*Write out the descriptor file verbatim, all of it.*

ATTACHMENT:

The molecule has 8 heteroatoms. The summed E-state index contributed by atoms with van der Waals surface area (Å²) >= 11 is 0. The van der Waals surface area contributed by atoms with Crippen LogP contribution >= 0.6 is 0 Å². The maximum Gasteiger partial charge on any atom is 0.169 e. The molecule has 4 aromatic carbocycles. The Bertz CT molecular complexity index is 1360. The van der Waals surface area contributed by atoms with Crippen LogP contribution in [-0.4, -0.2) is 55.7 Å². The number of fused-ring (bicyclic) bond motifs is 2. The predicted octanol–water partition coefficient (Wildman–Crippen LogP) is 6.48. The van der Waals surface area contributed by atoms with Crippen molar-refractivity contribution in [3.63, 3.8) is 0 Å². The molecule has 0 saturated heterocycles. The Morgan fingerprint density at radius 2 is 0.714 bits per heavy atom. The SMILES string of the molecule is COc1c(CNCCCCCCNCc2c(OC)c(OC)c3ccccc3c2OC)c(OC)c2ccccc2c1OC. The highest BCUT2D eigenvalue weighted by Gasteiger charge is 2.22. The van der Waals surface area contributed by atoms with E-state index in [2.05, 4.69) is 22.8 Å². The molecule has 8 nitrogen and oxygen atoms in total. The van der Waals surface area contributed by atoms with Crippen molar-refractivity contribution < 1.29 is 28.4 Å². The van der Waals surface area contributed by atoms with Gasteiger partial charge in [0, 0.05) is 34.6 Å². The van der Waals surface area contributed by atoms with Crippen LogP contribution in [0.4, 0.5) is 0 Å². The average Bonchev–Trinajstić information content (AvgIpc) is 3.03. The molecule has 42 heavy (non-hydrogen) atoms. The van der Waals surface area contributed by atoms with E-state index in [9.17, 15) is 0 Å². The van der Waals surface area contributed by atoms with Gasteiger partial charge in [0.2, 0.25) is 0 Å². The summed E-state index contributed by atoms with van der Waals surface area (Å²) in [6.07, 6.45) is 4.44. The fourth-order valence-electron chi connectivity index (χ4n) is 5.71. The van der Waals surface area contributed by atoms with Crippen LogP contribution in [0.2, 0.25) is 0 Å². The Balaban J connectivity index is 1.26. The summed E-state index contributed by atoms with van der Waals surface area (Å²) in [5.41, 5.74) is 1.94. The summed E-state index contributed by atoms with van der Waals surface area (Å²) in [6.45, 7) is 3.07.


The molecule has 8 heteroatoms. The summed E-state index contributed by atoms with van der Waals surface area (Å²) >= 11 is 0. The van der Waals surface area contributed by atoms with Crippen LogP contribution >= 0.6 is 0 Å². The maximum Gasteiger partial charge on any atom is 0.169 e. The molecule has 4 aromatic carbocycles. The Bertz CT molecular complexity index is 1360. The van der Waals surface area contributed by atoms with Crippen LogP contribution in [-0.4, -0.2) is 55.7 Å². The number of fused-ring (bicyclic) bond motifs is 2. The predicted octanol–water partition coefficient (Wildman–Crippen LogP) is 6.48. The van der Waals surface area contributed by atoms with Crippen molar-refractivity contribution in [3.63, 3.8) is 0 Å². The molecule has 0 saturated heterocycles. The Morgan fingerprint density at radius 2 is 0.714 bits per heavy atom. The SMILES string of the molecule is COc1c(CNCCCCCCNCc2c(OC)c(OC)c3ccccc3c2OC)c(OC)c2ccccc2c1OC. The highest BCUT2D eigenvalue weighted by Gasteiger charge is 2.22. The van der Waals surface area contributed by atoms with E-state index in [2.05, 4.69) is 22.8 Å². The molecule has 8 nitrogen and oxygen atoms in total. The van der Waals surface area contributed by atoms with Crippen molar-refractivity contribution < 1.29 is 28.4 Å². The van der Waals surface area contributed by atoms with Gasteiger partial charge in [0, 0.05) is 34.6 Å². The van der Waals surface area contributed by atoms with Crippen LogP contribution in [0.4, 0.5) is 0 Å². The average Bonchev–Trinajstić information content (AvgIpc) is 3.03. The molecule has 42 heavy (non-hydrogen) atoms. The van der Waals surface area contributed by atoms with E-state index in [9.17, 15) is 0 Å². The van der Waals surface area contributed by atoms with Gasteiger partial charge in [0.2, 0.25) is 0 Å². The summed E-state index contributed by atoms with van der Waals surface area (Å²) in [6.07, 6.45) is 4.44. The fourth-order valence-electron chi connectivity index (χ4n) is 5.71. The van der Waals surface area contributed by atoms with Crippen LogP contribution in [0.2, 0.25) is 0 Å². The Balaban J connectivity index is 1.26. The summed E-state index contributed by atoms with van der Waals surface area (Å²) in [5.41, 5.74) is 1.94. The summed E-state index contributed by atoms with van der Waals surface area (Å²) in [6.45, 7) is 3.07.